Schools and educational systems have as their express purpose to provide support for students throughout their learning, but they also have the power to harm. It goes without saying that no student should be hurt in the pursuit of their education. A growing body of research has begun to examine how trauma and retraumatization affect learning in face-to-face classes in tertiary education. Fewer studies have explored trauma and its effects in an online platform. The present study utilized a constructivist grounded theory approach to examine how college instructors think about and design trauma-informed practices in both their online and face-to-face classes. An analysis of the data gathered through interviews with 13 college instructors revealed a great deal of concern about the emotional welfare of their students. Using dimensional analysis, the core dimension that emerged from the data was Creating a Learning Environment of Care. The primary dimensions of Describing the Lived Experience of an Instructor, Being Present, Building Positive Student-Instructor Relationships, and Making Thoughtful Instructional Choices all supported the core dimension. A model for the process of Creating a Learning Environment of Care for is provided, along with a model for Creating a Learning Environment of Care Online. Theoretical propositions and practical applications are provided based on the data from the interviews. This study provides a foundation for future research on trauma-informed teaching and learning in tertiary educational settings.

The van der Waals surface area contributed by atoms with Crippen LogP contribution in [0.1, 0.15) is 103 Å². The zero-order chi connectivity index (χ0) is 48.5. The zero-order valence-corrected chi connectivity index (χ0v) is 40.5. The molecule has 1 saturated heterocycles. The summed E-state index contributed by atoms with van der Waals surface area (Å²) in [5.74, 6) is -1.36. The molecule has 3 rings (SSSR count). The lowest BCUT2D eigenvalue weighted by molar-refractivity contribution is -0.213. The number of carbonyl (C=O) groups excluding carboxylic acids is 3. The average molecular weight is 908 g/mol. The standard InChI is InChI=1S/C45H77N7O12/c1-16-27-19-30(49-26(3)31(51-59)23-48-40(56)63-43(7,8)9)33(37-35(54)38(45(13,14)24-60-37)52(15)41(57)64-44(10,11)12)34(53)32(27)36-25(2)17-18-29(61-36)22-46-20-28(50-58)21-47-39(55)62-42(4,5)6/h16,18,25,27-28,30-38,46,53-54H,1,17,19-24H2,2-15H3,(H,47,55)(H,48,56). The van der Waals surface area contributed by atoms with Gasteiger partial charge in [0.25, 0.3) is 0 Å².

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Thesis advisor: O'Neill, Kevin
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